I remember a story told to us in graduate school as a lead in for rational emotive therapy. It starts in an elevator that goes up 30 flights. You rush to get the elevator and are the last person in. You are crammed in, face on the opening, and can’t turn or see in any direction.   The elevator is broken and it “dings” at each floor but the doors do not open. You can’t reach the buttons to get out. You are stuck. The elevator goes up to the second floor, and you hear the ding. Then you get about a two inch round, cylindrical object hit you right in middle of the back.  You don’t think anything of it.  Next floor get the ding, a round object clips you right in the middle of the back.  You squirm to get out.  Same thing happens for ten floors.  You are angry.  You reach for the controls but can’t get to them.  You yell but the music and the crowd negates your sound. Eleventh floor same ding, same poke in the back.  Twelfth floor – ding, poke.  By twenty five floors you are fuming.  You can’t wait to get out and rip someone’s head off. You got a black and blue mark expanding from the one inch to the entire back.  You are raging.  Finally the moment comes. Thirtieth floor. The door open, you have a combination of rage and happiness cause you are getting to fulfill your destiny.  People start piling out of the elevator. You have your attack planned.  Then you see a little old blind lady in the back of the elevator trying to search for the door being open with her cane.  She almost falls forward as she reaches.  She creeps forward.  Are you still enraged?  Her cane falls between the gap of the elevator and the floor.  Are you still wanting to beat her up or has your emotion changed instantaneously?

 We need to implement our own techniques and strategies to banish the bad mood, and they can happen in an instant.  Bad moods can disappear as quickly and as unsuspecting as they appear with just a little cognitive work.  And it’s a good thing I’m here to tell you about some of the tricks I use in police psychology. Try the techniques below to help banish your bad mood.

Police psychology: simple steps3 Steps for Banishing the Bad Mood

  1. Beat Yourself Up with Positive. Bombard yourself with positive information. Read Norman Vincent Peale, or Dale Carnegie, or Gary Aumiller (ohhh, that’s me). Focus all your attention and energy on the positive information into your system.   YouTube is great for that.  Get yourself positive. Throw compliments around like confetti at a ticker tape parade. Reduce the negative in everyday things.  Brushing your teeth isn’t so bad, eating breakfast isn’t so bad, working on this article for your boss or teacher isn’t so bad.  Look at every moment as a self-contained event or activity, and focus all your effort on making yourself smile. When talking to someone, make extra eye contact with them, devote your full attention to what they are saying, and compliment them.  When walking down the street, enjoy the breeze outside, the sunshine on your face.  Don’t let yourself get distracted by past events.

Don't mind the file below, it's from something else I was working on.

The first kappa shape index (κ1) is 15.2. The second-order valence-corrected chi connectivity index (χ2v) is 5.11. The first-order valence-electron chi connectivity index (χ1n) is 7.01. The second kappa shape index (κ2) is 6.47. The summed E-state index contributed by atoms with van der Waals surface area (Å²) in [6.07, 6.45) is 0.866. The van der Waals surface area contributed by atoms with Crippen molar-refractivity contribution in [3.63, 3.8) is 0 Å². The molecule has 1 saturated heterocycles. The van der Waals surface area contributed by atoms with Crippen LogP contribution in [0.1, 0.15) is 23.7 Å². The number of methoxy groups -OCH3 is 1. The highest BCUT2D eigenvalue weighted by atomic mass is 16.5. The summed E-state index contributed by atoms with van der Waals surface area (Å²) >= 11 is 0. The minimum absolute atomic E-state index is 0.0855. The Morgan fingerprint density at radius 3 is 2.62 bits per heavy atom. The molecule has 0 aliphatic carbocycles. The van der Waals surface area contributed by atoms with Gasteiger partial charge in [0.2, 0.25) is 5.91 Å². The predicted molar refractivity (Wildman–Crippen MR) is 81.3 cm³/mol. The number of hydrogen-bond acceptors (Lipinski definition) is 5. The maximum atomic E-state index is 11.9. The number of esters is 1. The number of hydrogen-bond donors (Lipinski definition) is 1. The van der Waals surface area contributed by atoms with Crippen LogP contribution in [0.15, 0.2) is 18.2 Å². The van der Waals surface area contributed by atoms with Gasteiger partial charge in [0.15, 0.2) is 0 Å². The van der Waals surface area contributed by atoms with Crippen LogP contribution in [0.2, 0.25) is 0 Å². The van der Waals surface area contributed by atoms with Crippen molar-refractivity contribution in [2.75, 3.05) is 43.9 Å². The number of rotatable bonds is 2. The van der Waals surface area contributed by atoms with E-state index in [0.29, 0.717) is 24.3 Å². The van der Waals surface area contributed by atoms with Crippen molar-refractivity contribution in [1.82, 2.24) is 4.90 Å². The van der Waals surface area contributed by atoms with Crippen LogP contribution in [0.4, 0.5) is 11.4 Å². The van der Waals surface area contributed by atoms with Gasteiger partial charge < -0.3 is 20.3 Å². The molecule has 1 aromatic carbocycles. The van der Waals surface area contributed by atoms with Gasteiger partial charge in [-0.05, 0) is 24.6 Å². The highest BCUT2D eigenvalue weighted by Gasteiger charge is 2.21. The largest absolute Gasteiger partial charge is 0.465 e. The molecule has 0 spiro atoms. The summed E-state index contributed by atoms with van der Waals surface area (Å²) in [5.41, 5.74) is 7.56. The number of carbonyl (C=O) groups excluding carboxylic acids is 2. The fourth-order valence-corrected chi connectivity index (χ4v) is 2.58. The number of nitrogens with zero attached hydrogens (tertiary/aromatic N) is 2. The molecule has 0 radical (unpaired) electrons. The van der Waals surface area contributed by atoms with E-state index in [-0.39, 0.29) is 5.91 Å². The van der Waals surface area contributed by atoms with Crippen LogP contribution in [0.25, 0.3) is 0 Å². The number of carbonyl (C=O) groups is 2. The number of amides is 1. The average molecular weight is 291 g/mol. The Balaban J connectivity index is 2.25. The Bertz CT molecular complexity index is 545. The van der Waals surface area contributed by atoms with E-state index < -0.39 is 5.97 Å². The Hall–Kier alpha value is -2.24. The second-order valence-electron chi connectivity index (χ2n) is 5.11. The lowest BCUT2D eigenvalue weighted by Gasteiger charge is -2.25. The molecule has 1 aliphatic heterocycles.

2. Find Something that Brings Good Memories. Everyone has some smells that transport him or her back to a certain moment in time, like freshly baked cookies at your grandmother’s house, or a perfume that you wore on a really fun date.  Use those scents to bring up good memories. Listen to a song that makes you happy, treat yourself to a snack or lunch that you know you enjoy, focus on the simple things that make you happy.  If you find these simple things that bring up good memories for you to savor, there won’t be any room in your mind for the bad thoughts to intrude.
  3. Plan Something in the Future. If you’re in a bad mood or experiencing a lot of stress (police stress or otherwise), one way to get out of that slump is to plan something exciting to do in the future. Plan a trip, a date, an adventure, or even a walk to your favorite spot, and hold onto that excitement and expectation throughout the day. If you do something spontaneous you enjoy it for the amount of time you did it, if you plan it in the future you enjoy it for the planning, the waiting, and the event. This goal-oriented attitude, can do wonders to banishing your bad mood.


Using these steps, you can begin to change the bad mood you woke up with into a good mood. A BFD into a GFD. This will help you perform better and more efficiently at work or school, help you have a much better day, and help you smile.

Gary S. Aumiller, Ph.D. ABPP